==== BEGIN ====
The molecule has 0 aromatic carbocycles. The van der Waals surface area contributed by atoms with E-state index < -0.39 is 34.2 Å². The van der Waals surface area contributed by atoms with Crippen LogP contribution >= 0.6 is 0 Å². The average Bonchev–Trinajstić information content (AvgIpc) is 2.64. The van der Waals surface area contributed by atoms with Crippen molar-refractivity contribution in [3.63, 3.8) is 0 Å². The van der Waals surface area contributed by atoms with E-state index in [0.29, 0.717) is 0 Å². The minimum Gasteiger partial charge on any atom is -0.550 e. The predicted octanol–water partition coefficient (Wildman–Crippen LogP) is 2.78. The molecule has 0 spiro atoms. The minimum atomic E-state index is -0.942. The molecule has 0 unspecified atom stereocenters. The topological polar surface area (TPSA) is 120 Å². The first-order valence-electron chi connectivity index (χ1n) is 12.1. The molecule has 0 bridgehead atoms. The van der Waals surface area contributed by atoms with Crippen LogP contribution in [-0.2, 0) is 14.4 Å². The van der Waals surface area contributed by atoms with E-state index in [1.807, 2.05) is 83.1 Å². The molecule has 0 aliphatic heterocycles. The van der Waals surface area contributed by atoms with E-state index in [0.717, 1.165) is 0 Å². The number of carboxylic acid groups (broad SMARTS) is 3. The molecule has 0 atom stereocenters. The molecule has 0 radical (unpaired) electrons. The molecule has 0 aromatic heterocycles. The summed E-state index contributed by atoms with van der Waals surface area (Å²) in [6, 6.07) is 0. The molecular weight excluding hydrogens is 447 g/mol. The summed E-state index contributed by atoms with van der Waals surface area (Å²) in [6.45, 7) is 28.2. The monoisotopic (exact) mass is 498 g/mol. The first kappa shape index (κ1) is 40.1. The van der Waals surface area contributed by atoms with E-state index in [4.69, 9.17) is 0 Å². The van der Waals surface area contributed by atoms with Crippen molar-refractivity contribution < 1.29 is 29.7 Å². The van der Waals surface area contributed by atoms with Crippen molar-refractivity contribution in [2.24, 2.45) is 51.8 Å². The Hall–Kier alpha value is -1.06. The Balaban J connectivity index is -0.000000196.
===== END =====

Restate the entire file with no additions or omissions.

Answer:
The molecule has 0 aromatic carbocycles. The van der Waals surface area contributed by atoms with E-state index < -0.39 is 34.2 Å². The van der Waals surface area contributed by atoms with Crippen LogP contribution >= 0.6 is 0 Å². The average Bonchev–Trinajstić information content (AvgIpc) is 2.64. The van der Waals surface area contributed by atoms with Crippen molar-refractivity contribution in [3.63, 3.8) is 0 Å². The van der Waals surface area contributed by atoms with E-state index in [0.29, 0.717) is 0 Å². The minimum Gasteiger partial charge on any atom is -0.550 e. The predicted octanol–water partition coefficient (Wildman–Crippen LogP) is 2.78. The molecule has 0 spiro atoms. The minimum atomic E-state index is -0.942. The molecule has 0 unspecified atom stereocenters. The topological polar surface area (TPSA) is 120 Å². The first-order valence-electron chi connectivity index (χ1n) is 12.1. The molecule has 0 bridgehead atoms. The van der Waals surface area contributed by atoms with Crippen LogP contribution in [-0.2, 0) is 14.4 Å². The van der Waals surface area contributed by atoms with E-state index in [1.807, 2.05) is 83.1 Å². The molecule has 0 aliphatic heterocycles. The van der Waals surface area contributed by atoms with E-state index in [0.717, 1.165) is 0 Å². The number of carboxylic acid groups (broad SMARTS) is 3. The molecule has 0 atom stereocenters. The molecule has 0 radical (unpaired) electrons. The molecule has 0 aromatic heterocycles. The summed E-state index contributed by atoms with van der Waals surface area (Å²) in [6, 6.07) is 0. The molecular weight excluding hydrogens is 447 g/mol. The summed E-state index contributed by atoms with van der Waals surface area (Å²) in [6.45, 7) is 28.2. The monoisotopic (exact) mass is 498 g/mol. The first kappa shape index (κ1) is 40.1. The van der Waals surface area contributed by atoms with E-state index in [4.69, 9.17) is 0 Å². The van der Waals surface area contributed by atoms with Crippen molar-refractivity contribution < 1.29 is 29.7 Å². The van der Waals surface area contributed by atoms with Crippen molar-refractivity contribution in [2.24, 2.45) is 51.8 Å². The Hall–Kier alpha value is -1.06. The Balaban J connectivity index is -0.000000196.